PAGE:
Manchester by the Sea
At first, I must admit that I was confused. I thought this would happen in England, but I was already wondering, because the British Manchester is not exactly by the sea. It took me a bit to realize that there is a town called Manchester-by-the-sea in the US and that’s where the story happens. It’s a drama about a guy who lost his three children to a fire accident because he was drunk and who cannot forgive himself, who is confronted having to take care of his brother’s son after the brother dies. That’s it. Nothing more and nothing less. The film also has no resolution, at least none that I found satisfactory. Though the main character grows a bit, his grief is not dealt with at the end and he stops taking care of his nephew unable to deal with the situation. Hm. Realistic perhaps, but what’s the point? The acting is fine, but the story left me unsatisfied.
Fantastic Beasts and Where to Find Them
Finally saw that one. Don’t get me wrong, I like Eddie Redmayne and I think he is one fine character actor and he was excellent portraying Stephen Hawking or in the Danish Girl, but for me he is not a lead character that can carry an “action movie” like this. There are some nice J.K. Rowling ideas about fantastic creatures, and the whole world in a suitcase was lovely, but all in all the piece left me quite unaffected and unmoved. I best liked the side kick Kowalski who was very nicely portrayed by Dan Fogler and I rooted more for him than for the main couple.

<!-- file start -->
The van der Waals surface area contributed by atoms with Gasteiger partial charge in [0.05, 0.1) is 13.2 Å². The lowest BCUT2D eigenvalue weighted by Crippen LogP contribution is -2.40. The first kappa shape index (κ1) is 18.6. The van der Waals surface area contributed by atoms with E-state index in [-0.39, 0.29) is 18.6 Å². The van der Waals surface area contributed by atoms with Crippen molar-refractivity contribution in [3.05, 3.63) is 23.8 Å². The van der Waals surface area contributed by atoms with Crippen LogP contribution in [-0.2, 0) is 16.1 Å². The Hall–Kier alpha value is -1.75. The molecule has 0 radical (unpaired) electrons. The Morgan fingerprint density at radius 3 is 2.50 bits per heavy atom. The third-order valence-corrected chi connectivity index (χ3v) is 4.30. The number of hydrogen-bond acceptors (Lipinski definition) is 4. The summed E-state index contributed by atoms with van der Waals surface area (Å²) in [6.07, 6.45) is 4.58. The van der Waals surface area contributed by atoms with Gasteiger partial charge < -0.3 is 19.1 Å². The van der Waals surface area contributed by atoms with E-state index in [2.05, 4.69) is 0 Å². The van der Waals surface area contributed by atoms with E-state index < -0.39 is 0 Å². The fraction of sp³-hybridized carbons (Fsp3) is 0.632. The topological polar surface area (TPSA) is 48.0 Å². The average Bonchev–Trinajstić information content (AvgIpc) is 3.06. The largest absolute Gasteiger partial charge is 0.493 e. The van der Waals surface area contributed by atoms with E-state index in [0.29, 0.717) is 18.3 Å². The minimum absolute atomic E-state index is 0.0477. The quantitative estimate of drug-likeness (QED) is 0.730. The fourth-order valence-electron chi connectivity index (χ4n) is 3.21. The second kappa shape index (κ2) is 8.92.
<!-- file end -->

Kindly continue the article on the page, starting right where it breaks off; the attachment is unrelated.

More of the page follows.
A Hologram for the King
That movie surely wasn’t a big box office hit, I never heard of it before it showed up on the plane’s choice of movies. I have very mixed feelings about it. It’s set in a supposed Saudi Arabia and mid-life-crisis American business man played by Tom Hanks travels there to close a business deal with the ruling family involving holographic projections.
Modern day Saudi Arabia is rarely featured in movies, but I strongly wonder how much of the movie depicted reality over there and how much of it was fiction. I think a movie like that does have a certain responsibility towards reality despite being fiction, since its sole reason for bearing any kind of fascination is the portrayal of that hidden world.
The love story with the female Saudi doctor was very cheesy and the portrayal of the hard-partying foreigners in the country also too black and white for my taste. Because the world portrayed is so far away from what we westerners know, it kept my interest, but I really wanted to know how much here was fiction and how much was supposed to be “documentary”, showing us the life in a country so hard to imagine for someone who has never been there.